Data peer review paper backbround: Statistical quality evaluation? What is that?

A basic point of the new paper is the introduction of quality evaluation. But what does this mean and why do I think it is important? Well, for the first question I have to talk a little bit about the background. The common words we use together with quality are assurance and control. Depending on their definition, they are focussing to make the product or the processes, which lead to the product, better. Since the products we are talking about is data, both are focussing to deliver better datasets.

Nevertheless, in peer review we are handling now a different stage, since we are now in the phase, in which we want to quantify the quality. To do this, some points have to be made clear. First is the fact that quality is subjective. Especially, when we think about the peer review process, it is important to keep in mind that this is not an objective process. The quality of the publication entity is defined by the opinion of the reviewers and editor and has therefore inevitably a personal touch. Of cause the same is true for data peer review.

Another point is that the quality assurance can be divided into two phases, which were described in Quadt et al (2012). The first is the technical quality. This part can be relatively well standardised and the controls (quality checks) in this field are well-developed within the data centres. The other part is the scientific quality assurance, which looks at the content of the data. This second part is more complicate to handle and especially with large datasets not simple to achieve. Nevertheless, a dataset with a good quality has to fulfil criteria in both parts and so some tools have to be developed to assist this process.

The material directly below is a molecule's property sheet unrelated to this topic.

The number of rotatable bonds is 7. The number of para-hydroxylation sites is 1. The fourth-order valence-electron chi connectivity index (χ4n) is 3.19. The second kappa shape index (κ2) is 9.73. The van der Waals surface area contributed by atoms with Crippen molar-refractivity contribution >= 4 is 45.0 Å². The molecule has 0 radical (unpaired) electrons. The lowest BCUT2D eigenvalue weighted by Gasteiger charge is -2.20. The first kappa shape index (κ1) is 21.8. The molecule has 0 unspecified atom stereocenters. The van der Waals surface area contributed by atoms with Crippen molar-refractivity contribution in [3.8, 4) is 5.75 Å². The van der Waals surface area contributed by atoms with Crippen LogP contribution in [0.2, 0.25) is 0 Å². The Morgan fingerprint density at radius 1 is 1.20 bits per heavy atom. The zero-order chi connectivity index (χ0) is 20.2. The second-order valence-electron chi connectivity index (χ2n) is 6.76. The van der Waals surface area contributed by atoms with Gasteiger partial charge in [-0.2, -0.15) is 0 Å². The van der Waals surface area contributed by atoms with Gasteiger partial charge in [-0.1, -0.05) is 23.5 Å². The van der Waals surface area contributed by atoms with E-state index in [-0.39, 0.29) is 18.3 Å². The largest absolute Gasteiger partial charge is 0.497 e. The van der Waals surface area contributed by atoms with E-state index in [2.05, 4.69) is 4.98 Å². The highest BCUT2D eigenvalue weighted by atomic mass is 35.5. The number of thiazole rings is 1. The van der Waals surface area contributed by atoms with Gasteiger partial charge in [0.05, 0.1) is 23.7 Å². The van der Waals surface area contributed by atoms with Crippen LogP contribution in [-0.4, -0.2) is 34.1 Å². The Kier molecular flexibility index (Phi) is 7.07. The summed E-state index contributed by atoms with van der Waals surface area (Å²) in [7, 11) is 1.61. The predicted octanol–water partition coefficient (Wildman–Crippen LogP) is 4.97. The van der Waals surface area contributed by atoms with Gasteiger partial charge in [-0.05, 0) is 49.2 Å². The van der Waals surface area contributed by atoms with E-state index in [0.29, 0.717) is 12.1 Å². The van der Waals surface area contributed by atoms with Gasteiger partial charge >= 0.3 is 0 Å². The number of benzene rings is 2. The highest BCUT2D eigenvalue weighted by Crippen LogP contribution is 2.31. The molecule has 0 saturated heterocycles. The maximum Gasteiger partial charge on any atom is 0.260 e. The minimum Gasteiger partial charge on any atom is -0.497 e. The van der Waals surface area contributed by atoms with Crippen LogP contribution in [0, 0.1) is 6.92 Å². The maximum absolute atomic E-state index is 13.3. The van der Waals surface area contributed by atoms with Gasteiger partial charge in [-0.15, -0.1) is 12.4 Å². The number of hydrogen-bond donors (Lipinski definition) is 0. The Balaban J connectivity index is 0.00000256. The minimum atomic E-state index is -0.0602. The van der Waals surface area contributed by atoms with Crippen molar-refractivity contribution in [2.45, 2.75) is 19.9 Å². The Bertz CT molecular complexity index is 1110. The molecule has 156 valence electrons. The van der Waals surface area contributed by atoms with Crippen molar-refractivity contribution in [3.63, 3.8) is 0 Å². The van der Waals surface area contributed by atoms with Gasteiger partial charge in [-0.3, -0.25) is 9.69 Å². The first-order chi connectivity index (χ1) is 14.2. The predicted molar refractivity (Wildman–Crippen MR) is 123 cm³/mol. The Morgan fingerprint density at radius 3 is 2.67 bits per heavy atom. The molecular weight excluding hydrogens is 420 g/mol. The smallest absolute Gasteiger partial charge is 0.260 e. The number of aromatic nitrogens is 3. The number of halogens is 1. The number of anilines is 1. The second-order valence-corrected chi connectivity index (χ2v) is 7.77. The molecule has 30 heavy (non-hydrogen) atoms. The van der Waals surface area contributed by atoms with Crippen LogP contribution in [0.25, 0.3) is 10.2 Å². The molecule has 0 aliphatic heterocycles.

The proposed tool in this case is the quality evaluation. This process estimates the quality and helps with this the reviewer to give a good statement. Furthermore, it allows more transparency for the process, since all components of this process are reproducible, when the input parameters are known. The optional transparency is important, since it build up trust. Like for traditional publications, where in critical cases the journal is able to publish the review reports, also here the basis of the decision can be reproduced.

As a basis the idea is to create from the opinion of a reviewer a standardised form, which is then tested on the data and delivers a result, which indicate, under the given reviewers opinion, the quality of the data. For this at first some quality checks have to be defined. This helps to automate the process and as long as standardised tests are used it helps also to reproduce the results. The only prerequisite of the tests used are that they deliver a probabilistic result (so indicate quality with a number between 0 and 1). Additionally to the tests, the parameters have to be defined. Afterwards the reviewer should parameterise his expectation, so what does a given test result means in terms of quality. At last a weighting of the test is needed.

By using the given algorithm from the paper it is then possible to create with this one number. It is, when the ranges of the variables are well-chosen, a number between 0 and 1 and show the percentage of quality under the given input parameter. That one number is critical, is self-explaining, especially when the background is not known. It is therefore important, that when those numbers would be published, the input parameters of the tests, the priors and weighting are published as well.

With this relatively simple method it is possible to evaluate and measure the quality. When a second reviewer thinks that the chosen settings are not good enough, s/he could modify them or introduce new tests to show his/her way of testing the quality of the data. All in all it can be used as a powerful tool for detection of problems within complex datasets. This and more will be part of the following posts on the background of this paper.

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